You may not have known of the word hairline tooth fracture, but it may be an already common disorder. Have you ever felt a sharp pain that fades quickly when you bit something down? It is one of the most general dental issues. Smiles on Queen Family Dentistry in Bolton is here to highlight all its causes, symptoms, and treatments.
Hairline Tooth Fracture
A slight crack on the tooth is considered a hairline tooth fracture. Various types of cracks can occur on the tooth. Including:
- Craze lines: These are tiny cracks that frequently present on the teeth’s enamel. There is no need to look for some kind of medication as they don’t cause any discomfort.
- Vertical Splits: This is a more complex crack in contrast to craze lines as it goes up and down. You can save the tooth from extraction because it may not get into the gum line.
- Split Tooth: when the tooth crack has separated the tooth into two parts, it is known as the split tooth. The split tooth is often wide and the tooth usually needs to be removed.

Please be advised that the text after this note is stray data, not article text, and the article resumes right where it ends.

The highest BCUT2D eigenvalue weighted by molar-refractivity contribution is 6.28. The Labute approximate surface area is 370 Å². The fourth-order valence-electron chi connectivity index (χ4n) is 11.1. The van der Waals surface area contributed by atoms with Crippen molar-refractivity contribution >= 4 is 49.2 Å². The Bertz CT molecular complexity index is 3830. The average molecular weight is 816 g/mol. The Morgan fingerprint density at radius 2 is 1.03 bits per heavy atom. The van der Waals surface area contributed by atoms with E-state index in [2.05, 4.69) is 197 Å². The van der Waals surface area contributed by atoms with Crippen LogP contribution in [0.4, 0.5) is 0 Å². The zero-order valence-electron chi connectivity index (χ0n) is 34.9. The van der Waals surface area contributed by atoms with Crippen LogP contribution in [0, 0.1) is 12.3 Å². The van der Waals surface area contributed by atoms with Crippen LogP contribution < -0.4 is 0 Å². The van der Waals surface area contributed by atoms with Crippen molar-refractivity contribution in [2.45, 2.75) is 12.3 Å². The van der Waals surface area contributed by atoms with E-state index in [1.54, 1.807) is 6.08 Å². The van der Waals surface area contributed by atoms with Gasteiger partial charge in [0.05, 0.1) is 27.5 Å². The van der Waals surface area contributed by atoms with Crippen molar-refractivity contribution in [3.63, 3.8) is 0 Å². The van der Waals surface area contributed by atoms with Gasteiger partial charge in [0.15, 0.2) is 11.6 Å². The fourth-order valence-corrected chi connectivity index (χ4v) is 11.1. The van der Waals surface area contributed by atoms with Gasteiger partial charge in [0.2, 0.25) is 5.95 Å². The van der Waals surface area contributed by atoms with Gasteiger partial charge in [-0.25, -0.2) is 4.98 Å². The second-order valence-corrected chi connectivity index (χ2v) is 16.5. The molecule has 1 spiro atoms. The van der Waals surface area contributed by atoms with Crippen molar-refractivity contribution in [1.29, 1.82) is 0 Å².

- Fractured Cusps: these are typically detected around dental fillings. These may not hit the pulp of the tooth, and thus have little to no discomfort.
A Few Causes of Hairline Tooth Fractures
You may have tiny cracks on your teeth because:
- Chewing on hard foods or objects
- Bad habits like teeth grinding and jaw clenching
- Hot or cold foods
- An injury that involves a blow to the mouth such as a fall or sports accident
- Large fillings that weaken the tooth structure
- Old age: Teeth are more vulnerable to cracking after the age of 50
Signs of a Hairline Tooth Fracture
Check for the signs below if you think that you may have a hairline tooth fracture:
- Inconsistent Pain: It could happen when you chew or bite food.
- When you eat any cold or hot food, you feel teeth Sensitivity.
- Painful Swollen gums
How to Treat Hairline Tooth Fracture?
The best treatment approach would depend on the location, the size, and the length of the crack that has extended to the gum line. The crack can be filled by bonding. A crown that fits and caps the damaged tooth can also be recommended by dentists. When the crack has spread into the pulp, a root canal is needed or the tooth may have to be removed.